Categorized As:Education & Talent
2015 Educational Outlook: Issues to Watch
2015 may mark the beginning of some big changes in education in Greater Philadelphia -- many of which align with the priorities laid out in our shared World Class agenda. From key policy issues like fair funding to debates over curricula and teacher evaluations, here are a few key areas to watch this year:
In Pennsylvania, education funding is arguably the biggest story. The state is one of just three in the country without a k-12 funding formula (the others are North Carolina and Delaware). The absence of a fair, consistent formula makes it difficult for districts to plan and contributes to vast inequity in spending across districts. For example, the gap between what the average public school spends per year to educate a student in Lower Merion and Philadelphia is more than $12,000 ($26,812 vs. $14,683).
In recognition of these issues, efforts are underway in Pennsylvania to identify a more equitable and predictable way to allocate education dollars. The Basic Education Funding Commission, which has been holding hearings across the state since last August, will propose a formula no later than mid-June, and likely much earlier. In the meantime, a broad, statewide Campaign for Fair Education Funding is pushing for adoption of a “fair, sustainable and predictable method for funding public schools.”
However, while there is broad consensus that a formula is needed, a formula won’t, by itself, solve the state’s education funding challenges. In a recent Pew report examining formulas in other states, researchers found that formulas that account for student needs, demographics, and the local tax base typically benefit struggling districts – like Philadelphia – but don’t guarantee adequate funding. The total amount of state funding is a crucial piece of the solution, and this must be a part of any conversation about education funding in the Commonwealth.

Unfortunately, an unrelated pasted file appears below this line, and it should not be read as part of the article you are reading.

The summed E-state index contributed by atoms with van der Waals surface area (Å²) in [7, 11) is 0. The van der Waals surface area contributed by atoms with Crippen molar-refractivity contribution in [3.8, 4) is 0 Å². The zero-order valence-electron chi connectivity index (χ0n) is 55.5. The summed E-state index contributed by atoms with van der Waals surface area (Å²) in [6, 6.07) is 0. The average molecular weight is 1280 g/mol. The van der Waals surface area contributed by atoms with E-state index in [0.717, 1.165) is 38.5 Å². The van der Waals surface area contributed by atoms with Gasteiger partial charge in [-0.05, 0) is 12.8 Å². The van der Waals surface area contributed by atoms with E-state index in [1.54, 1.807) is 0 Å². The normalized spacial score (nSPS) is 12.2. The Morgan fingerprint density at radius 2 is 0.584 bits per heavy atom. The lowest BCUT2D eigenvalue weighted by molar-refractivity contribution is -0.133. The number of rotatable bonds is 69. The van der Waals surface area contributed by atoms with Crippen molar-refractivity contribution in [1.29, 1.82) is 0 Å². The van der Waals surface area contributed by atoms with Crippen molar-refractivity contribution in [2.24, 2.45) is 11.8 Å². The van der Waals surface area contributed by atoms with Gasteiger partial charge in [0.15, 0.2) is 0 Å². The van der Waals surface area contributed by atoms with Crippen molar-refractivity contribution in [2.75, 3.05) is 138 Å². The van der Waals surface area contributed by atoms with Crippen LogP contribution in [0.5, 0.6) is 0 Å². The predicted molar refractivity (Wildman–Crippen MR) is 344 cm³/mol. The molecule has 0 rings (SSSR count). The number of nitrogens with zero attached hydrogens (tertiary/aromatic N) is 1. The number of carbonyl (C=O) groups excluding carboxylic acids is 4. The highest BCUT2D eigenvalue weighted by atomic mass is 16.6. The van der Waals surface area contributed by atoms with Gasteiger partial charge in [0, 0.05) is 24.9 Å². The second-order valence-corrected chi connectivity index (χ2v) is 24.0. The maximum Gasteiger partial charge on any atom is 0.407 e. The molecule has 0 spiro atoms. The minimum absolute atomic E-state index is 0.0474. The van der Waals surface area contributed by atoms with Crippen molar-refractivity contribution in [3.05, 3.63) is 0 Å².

Pre-K Expansion Efforts
As evidence about the impact of high-quality pre-k continues to mount, New Jersey and Pennsylvania are among many states examining how to expand access to these programs.
As a result of the Abbot lawsuits, New Jersey has a robust public pre-k program that serves many of the state’s low-income children. However, a newly formed group of bipartisan, cross-sector leaders are working to make high-quality pre-k available to even more children in the state. This month, they are launching the Pre-K Our Way campaign to build support for expanding access.
In Pennsylvania, the Pre-K for PA campaign continues to push for increased access to high-quality pre-k and is working closely with the newly elected administration and state legislators to identify ways to serve more three- and four-year-old children.
Standardized Tests and Teacher Evaluations
The contentious debate surrounding how students should be tested and how test results should be used has led to near-constant state policy changes nationwide. The states in our region have been no exception -- making it difficult to say what 2015 will hold on this front.